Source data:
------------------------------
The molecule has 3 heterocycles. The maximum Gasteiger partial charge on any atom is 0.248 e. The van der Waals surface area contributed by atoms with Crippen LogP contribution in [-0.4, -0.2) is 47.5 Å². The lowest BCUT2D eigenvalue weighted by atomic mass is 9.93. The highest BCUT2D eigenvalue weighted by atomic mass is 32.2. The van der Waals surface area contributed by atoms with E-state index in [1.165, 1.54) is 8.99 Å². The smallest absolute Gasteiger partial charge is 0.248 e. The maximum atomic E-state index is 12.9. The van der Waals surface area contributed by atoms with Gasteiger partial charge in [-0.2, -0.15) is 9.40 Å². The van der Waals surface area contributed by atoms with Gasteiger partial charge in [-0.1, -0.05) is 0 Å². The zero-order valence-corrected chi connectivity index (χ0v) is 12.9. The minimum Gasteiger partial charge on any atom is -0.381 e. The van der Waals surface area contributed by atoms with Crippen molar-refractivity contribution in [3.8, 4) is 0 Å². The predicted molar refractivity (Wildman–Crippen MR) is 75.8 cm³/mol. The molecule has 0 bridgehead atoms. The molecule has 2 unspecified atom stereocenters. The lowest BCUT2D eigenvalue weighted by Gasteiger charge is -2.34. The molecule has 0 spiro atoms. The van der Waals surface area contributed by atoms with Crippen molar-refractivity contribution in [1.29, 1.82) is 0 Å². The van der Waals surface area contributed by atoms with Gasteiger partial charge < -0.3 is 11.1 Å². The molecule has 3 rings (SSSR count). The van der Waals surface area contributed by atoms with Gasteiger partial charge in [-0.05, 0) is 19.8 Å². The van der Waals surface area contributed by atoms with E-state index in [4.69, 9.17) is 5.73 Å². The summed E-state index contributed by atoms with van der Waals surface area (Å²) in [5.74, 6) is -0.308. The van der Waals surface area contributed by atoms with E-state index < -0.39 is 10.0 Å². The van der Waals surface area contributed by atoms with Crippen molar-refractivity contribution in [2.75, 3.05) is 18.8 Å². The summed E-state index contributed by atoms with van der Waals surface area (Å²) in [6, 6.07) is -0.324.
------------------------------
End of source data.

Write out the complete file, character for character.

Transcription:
The molecule has 3 heterocycles. The maximum Gasteiger partial charge on any atom is 0.248 e. The van der Waals surface area contributed by atoms with Crippen LogP contribution in [-0.4, -0.2) is 47.5 Å². The lowest BCUT2D eigenvalue weighted by atomic mass is 9.93. The highest BCUT2D eigenvalue weighted by atomic mass is 32.2. The van der Waals surface area contributed by atoms with E-state index in [1.165, 1.54) is 8.99 Å². The smallest absolute Gasteiger partial charge is 0.248 e. The maximum atomic E-state index is 12.9. The van der Waals surface area contributed by atoms with Gasteiger partial charge in [-0.2, -0.15) is 9.40 Å². The van der Waals surface area contributed by atoms with Gasteiger partial charge in [-0.1, -0.05) is 0 Å². The zero-order valence-corrected chi connectivity index (χ0v) is 12.9. The minimum Gasteiger partial charge on any atom is -0.381 e. The van der Waals surface area contributed by atoms with Crippen molar-refractivity contribution in [3.8, 4) is 0 Å². The predicted molar refractivity (Wildman–Crippen MR) is 75.8 cm³/mol. The molecule has 0 bridgehead atoms. The molecule has 2 unspecified atom stereocenters. The lowest BCUT2D eigenvalue weighted by Gasteiger charge is -2.34. The molecule has 0 spiro atoms. The van der Waals surface area contributed by atoms with Crippen molar-refractivity contribution in [1.29, 1.82) is 0 Å². The van der Waals surface area contributed by atoms with Gasteiger partial charge < -0.3 is 11.1 Å². The molecule has 3 rings (SSSR count). The van der Waals surface area contributed by atoms with Gasteiger partial charge in [-0.05, 0) is 19.8 Å². The van der Waals surface area contributed by atoms with E-state index in [4.69, 9.17) is 5.73 Å². The summed E-state index contributed by atoms with van der Waals surface area (Å²) in [5.74, 6) is -0.308. The van der Waals surface area contributed by atoms with E-state index < -0.39 is 10.0 Å². The van der Waals surface area contributed by atoms with Crippen molar-refractivity contribution in [2.75, 3.05) is 18.8 Å². The summed E-state index contributed by atoms with van der Waals surface area (Å²) in [6, 6.07) is -0.324.